The LTE specifications support the use of multiple antennas at both transmitter (tx) and receiver (rx). MIMO (Multiple Input Multiple Output) uses this antenna configuration.

In the first release of LTE it is likely that the UE only has one tx antenna, even if it uses two rx antennas. This leads to that so called Single User MIMO (SU-MIMO) will be supported only in DL (and maximum 2×2 configuration).

There are seven different transmission modes in LTE. Switching between the modes is done by RRC signaling.

  • Mode 1 (”Single antenna port, port 1”)

o One antenna

o Used for classical beamforming without precoding feedback

  • Mode 2 (”Transmit Diversity”)

o SFBC

o 2 or 4 tx antennas

  • Mode 3 (”Open loop spatial multiplexing”)

o 2 or 4 tx antennas

o CQI & RI feedback

o Tx schemes:

– Tx diversity

– Large delay CDD

  • Mode 4 (”Closed Loop spatial multiplexing”)

o 2 or 4 tx antennas

o CQI, PMI & RI feedback

o Tx schemes:

– Tx diversity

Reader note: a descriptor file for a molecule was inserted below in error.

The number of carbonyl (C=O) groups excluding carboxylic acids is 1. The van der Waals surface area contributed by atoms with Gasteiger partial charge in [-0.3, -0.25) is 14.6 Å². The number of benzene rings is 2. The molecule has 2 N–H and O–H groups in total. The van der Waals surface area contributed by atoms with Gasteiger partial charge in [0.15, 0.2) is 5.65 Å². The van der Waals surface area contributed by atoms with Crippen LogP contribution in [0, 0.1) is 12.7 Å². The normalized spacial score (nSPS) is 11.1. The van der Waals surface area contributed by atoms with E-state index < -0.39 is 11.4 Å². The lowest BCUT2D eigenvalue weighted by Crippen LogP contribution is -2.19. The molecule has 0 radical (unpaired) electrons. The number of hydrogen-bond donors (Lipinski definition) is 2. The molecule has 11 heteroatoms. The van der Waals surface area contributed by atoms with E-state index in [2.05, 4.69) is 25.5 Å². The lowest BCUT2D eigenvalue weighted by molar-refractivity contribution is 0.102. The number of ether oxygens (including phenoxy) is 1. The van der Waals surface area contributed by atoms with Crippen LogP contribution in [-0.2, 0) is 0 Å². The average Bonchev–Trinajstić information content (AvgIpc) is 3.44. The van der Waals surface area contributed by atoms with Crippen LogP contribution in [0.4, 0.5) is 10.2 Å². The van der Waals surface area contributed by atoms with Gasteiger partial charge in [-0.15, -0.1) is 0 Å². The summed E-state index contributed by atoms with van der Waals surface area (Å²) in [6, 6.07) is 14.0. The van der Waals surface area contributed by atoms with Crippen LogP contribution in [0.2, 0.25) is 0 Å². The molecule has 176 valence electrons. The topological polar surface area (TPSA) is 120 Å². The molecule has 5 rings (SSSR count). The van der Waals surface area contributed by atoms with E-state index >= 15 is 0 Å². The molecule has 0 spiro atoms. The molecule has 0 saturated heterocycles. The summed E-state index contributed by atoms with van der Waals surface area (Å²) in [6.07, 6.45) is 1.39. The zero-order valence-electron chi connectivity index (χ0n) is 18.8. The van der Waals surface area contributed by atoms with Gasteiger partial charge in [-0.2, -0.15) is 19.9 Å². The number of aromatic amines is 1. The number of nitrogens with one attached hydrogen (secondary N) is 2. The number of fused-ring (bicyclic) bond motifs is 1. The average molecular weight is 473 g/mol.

– CL SM

  • Mode 5 (”Multi User MIMO”)

o Two UEs can be scheduled in the same RB

o Tx schemes:

– Tx diversity

– MU-MIMO

  • Mode 6 (”Closed loop spatial multiplexing, single layer”)

o As mode 4, but with RI hardcoded to 1

o Tx schemes:

– Tx diversity

– CL SM

  • Mode 7 (”Single antenna port, port 5”)

o Used for classical beamforming without feedback.

Every transmission mode can use one or more transmission schemes. Typically, the transmission mode is set-up at session establishment and not changed during the session, while the transmission scheme is dynamically decided every TTI.

To achieve high SINR, less likely that cell edge UEs use multiple layers, go for beamforming or diversity instead. Also less likely that cell edge UEs use MU-MIMO.

Multiple layers means that the time- and frequency resources (Resource Blocks) can be reused in the different layers up to a number of times corresponding to the channel rank. This means that the same resource allocation is made on all transmitted layers.

OFDM in MIMO

In MU-MIMO, the different UEs that are spatially multiplexed are allocated the same resource blocks, but spatially separated by the antenna arrangement and associated processing. This means that each UE does not experience a data rate multiplication as with SUMIMO. Instead the cell benefits from the reuse of the resources.

LTE uses precoder based MIMO operation. A precoder, which is a complex matrix of size equal to the number of layers times the number of transmit antennas, is used to form the “beams” for the different layers separately.

MIMO system block

For Spatial Multiplexing:

  • Multiple parallel data streams (Higher data rates).